Not sure if it’s me getting older and more set in my ways, or just wishful thinking, but I am finding it so much easier to be single this time around. I know, I know… When someone goes on about how “happy” they are to be single, it’s usually a case of trying to convince others to try and convince yourself. But this time it really isn’t all that bad! In fact, it has its awesome moments. It only took me five minutes back on the “Grind” as a new singleton to see how many people in open relationships there are in Jozi alone. Plench! And I’ve come to realise that relationships and how we define them are rapidly mutating and changing to meet our needs. It’s exciting to think that I can define the boundaries of my next relationship to suit my needs as well as those of my partner. We won’t have to conform to anybody else’s standards. But I’m in no rush for that to happen because my current singular status has its benefits. Don’t get me wrong, I loved being someone’s boyfriend. I loved the nesting and cuddling and Netflix and chilling, but I’m also really enjoying being able to watch whatever I feel like watching now. I have a lot of freedom at the moment and can do whatever I feel like whenever I feel like doing it, and it’s quite rad. Being a considerate person, I find myself regularly considering the person I am in a relationship with. But at present I can be selfish and consider myself. I’m taking it easy and it’s great. I’m taking care of myself, working on improving and building myself up. I’m giving myself TLC and I’ve come to realise that it’s something that I do very well. I’ve always known that I have a lot of love to give, and now I’m enjoying reflecting some of that good stuff back at myself.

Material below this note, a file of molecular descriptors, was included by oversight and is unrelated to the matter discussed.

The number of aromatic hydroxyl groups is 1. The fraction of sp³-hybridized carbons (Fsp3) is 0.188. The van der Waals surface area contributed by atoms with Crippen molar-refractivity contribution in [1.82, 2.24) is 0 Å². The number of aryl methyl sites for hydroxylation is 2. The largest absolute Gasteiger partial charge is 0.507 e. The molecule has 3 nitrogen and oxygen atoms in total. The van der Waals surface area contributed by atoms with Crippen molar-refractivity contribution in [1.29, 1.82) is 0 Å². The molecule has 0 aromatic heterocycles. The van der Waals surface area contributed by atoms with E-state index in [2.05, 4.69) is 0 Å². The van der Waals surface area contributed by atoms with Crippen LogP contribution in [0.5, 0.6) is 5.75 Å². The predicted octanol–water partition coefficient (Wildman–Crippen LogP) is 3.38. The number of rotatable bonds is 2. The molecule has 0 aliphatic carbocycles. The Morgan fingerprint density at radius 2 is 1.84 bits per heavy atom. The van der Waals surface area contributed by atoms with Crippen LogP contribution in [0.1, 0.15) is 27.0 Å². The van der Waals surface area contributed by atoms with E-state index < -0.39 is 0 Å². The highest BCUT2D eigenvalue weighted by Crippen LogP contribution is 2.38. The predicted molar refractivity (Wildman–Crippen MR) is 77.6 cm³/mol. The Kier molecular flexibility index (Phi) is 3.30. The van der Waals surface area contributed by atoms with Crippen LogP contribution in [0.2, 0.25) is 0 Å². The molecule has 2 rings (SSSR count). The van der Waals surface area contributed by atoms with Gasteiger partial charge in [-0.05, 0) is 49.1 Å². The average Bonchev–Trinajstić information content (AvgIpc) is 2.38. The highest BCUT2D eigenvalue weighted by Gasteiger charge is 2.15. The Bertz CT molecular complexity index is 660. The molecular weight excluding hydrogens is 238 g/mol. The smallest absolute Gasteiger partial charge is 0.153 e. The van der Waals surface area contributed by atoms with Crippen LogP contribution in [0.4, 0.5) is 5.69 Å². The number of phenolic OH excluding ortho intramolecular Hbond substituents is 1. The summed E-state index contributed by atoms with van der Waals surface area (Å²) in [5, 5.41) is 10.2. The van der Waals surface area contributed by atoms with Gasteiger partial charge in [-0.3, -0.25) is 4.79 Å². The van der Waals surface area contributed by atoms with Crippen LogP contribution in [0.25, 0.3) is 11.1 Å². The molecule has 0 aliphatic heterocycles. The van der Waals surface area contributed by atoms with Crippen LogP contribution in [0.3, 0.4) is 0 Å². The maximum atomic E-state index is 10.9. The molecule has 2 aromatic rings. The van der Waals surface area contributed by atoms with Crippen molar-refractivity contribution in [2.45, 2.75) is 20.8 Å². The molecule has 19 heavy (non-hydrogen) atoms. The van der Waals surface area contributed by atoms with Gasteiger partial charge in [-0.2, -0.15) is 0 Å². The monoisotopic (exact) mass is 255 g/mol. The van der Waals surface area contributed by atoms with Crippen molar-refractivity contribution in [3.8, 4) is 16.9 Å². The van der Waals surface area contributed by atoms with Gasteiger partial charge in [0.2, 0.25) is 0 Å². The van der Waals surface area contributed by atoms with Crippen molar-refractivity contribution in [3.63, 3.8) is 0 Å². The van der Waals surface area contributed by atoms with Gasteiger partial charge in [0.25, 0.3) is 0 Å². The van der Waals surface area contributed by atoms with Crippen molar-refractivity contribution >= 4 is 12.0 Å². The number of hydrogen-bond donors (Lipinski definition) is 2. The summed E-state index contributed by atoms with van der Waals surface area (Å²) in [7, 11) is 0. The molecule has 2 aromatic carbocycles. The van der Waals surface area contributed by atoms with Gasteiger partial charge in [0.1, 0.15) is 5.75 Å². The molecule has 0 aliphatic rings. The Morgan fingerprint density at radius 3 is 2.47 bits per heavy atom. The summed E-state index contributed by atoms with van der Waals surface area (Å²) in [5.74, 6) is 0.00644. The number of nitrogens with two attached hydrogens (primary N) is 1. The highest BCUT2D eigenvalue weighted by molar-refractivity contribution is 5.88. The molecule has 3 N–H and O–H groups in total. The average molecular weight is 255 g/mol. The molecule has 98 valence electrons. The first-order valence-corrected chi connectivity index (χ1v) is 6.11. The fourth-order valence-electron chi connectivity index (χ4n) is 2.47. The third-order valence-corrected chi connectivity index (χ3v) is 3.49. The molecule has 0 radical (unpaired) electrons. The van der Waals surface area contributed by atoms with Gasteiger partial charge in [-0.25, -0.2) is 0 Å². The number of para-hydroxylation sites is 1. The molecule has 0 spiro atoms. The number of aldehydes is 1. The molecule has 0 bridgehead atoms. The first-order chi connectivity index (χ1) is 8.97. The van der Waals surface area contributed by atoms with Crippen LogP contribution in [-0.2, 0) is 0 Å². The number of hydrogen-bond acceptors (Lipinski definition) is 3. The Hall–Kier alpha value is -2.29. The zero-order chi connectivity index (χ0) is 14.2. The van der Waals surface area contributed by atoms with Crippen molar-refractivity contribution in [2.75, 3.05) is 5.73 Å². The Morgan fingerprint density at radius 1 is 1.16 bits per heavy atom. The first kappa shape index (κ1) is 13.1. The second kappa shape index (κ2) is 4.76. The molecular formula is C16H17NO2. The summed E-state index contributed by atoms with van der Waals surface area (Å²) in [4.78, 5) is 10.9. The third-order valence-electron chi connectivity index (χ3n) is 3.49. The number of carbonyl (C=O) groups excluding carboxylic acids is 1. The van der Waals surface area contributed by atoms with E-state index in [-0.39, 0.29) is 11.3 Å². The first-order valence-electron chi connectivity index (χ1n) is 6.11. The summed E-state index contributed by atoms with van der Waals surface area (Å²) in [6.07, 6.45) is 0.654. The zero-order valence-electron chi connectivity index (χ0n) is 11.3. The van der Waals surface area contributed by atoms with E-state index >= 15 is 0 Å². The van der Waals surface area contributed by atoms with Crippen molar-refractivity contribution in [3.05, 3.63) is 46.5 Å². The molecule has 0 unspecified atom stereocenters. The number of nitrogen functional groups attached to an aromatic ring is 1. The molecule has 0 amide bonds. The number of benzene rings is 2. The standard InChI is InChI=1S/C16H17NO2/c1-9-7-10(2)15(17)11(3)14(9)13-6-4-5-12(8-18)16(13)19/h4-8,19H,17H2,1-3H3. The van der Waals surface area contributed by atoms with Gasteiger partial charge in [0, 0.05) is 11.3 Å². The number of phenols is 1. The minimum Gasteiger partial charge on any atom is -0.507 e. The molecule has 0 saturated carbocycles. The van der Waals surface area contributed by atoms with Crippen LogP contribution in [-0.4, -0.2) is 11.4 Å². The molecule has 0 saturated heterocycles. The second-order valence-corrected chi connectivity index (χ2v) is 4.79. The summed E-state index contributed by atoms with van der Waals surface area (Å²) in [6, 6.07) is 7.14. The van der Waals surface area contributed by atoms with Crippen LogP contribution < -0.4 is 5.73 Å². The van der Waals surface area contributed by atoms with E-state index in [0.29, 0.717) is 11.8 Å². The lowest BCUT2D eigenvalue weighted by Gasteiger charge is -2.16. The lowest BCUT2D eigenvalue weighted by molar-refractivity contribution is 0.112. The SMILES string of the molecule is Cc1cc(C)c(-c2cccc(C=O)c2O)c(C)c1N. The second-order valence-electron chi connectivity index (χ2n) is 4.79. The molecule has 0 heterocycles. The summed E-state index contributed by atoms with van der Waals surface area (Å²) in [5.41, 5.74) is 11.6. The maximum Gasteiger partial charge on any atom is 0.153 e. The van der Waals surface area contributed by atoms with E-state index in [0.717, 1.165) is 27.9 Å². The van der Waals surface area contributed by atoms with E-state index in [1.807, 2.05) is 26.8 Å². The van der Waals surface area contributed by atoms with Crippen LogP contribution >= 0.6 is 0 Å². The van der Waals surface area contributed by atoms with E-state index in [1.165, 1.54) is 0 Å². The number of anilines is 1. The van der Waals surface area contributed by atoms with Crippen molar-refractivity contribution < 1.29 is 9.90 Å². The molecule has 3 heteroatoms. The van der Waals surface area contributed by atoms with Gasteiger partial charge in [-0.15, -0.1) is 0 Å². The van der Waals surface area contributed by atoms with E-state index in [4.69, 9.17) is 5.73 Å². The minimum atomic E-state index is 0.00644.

There are so many options open to me. I can go on dates, or I can stay at home in my PJs watching series and eating almond butter out of the jar, if that’s what I want to do. Because I like to keep having options, I always ensure that I have condoms and water-based lube somewhere on hand or in my car’s cubbyhole, just in case “summin summin” should come up. I also make sure I replace them regularly and don’t let them expire. I’m not really big on one-night-stands anymore. I can be as frigid as a Friar or represent the “hoe is life” philosophy and embrace “Hoeism” if taken by the spirit at a later stage, and what’s more? I can change these states of mind from day to day as it suits me.